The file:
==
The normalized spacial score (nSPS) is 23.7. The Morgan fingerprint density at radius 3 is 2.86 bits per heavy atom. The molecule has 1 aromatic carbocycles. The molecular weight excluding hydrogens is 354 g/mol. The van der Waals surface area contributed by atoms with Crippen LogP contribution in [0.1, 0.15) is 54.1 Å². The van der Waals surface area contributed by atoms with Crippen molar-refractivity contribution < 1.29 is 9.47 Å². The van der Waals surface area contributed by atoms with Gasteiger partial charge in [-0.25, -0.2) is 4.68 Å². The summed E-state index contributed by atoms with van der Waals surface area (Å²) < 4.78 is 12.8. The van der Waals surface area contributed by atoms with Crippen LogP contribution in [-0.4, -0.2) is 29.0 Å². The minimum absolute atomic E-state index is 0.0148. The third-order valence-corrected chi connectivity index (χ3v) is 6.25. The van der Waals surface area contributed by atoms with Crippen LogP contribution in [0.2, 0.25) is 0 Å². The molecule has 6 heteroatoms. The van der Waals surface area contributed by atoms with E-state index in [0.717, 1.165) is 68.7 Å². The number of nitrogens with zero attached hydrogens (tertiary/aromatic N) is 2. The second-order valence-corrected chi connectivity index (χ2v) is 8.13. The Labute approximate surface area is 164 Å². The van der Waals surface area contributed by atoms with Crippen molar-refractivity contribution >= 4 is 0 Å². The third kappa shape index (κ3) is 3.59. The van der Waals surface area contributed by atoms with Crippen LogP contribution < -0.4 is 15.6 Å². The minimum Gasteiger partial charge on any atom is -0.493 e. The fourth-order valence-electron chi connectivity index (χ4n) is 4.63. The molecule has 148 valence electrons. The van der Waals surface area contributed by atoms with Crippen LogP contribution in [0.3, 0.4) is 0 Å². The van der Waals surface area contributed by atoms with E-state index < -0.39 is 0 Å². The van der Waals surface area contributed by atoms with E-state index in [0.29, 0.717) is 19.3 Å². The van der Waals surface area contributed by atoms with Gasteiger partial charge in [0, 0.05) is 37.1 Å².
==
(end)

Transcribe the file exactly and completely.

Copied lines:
The normalized spacial score (nSPS) is 23.7. The Morgan fingerprint density at radius 3 is 2.86 bits per heavy atom. The molecule has 1 aromatic carbocycles. The molecular weight excluding hydrogens is 354 g/mol. The van der Waals surface area contributed by atoms with Crippen LogP contribution in [0.1, 0.15) is 54.1 Å². The van der Waals surface area contributed by atoms with Crippen molar-refractivity contribution < 1.29 is 9.47 Å². The van der Waals surface area contributed by atoms with Gasteiger partial charge in [-0.25, -0.2) is 4.68 Å². The summed E-state index contributed by atoms with van der Waals surface area (Å²) < 4.78 is 12.8. The van der Waals surface area contributed by atoms with Crippen LogP contribution in [-0.4, -0.2) is 29.0 Å². The minimum absolute atomic E-state index is 0.0148. The third-order valence-corrected chi connectivity index (χ3v) is 6.25. The van der Waals surface area contributed by atoms with Crippen LogP contribution in [0.2, 0.25) is 0 Å². The molecule has 6 heteroatoms. The van der Waals surface area contributed by atoms with E-state index in [0.717, 1.165) is 68.7 Å². The number of nitrogens with zero attached hydrogens (tertiary/aromatic N) is 2. The second-order valence-corrected chi connectivity index (χ2v) is 8.13. The Labute approximate surface area is 164 Å². The van der Waals surface area contributed by atoms with Crippen molar-refractivity contribution >= 4 is 0 Å². The third kappa shape index (κ3) is 3.59. The van der Waals surface area contributed by atoms with Crippen LogP contribution < -0.4 is 15.6 Å². The minimum Gasteiger partial charge on any atom is -0.493 e. The fourth-order valence-electron chi connectivity index (χ4n) is 4.63. The molecule has 148 valence electrons. The van der Waals surface area contributed by atoms with Crippen LogP contribution in [0.3, 0.4) is 0 Å². The van der Waals surface area contributed by atoms with E-state index < -0.39 is 0 Å². The van der Waals surface area contributed by atoms with E-state index in [0.29, 0.717) is 19.3 Å². The van der Waals surface area contributed by atoms with Gasteiger partial charge in [0, 0.05) is 37.1 Å².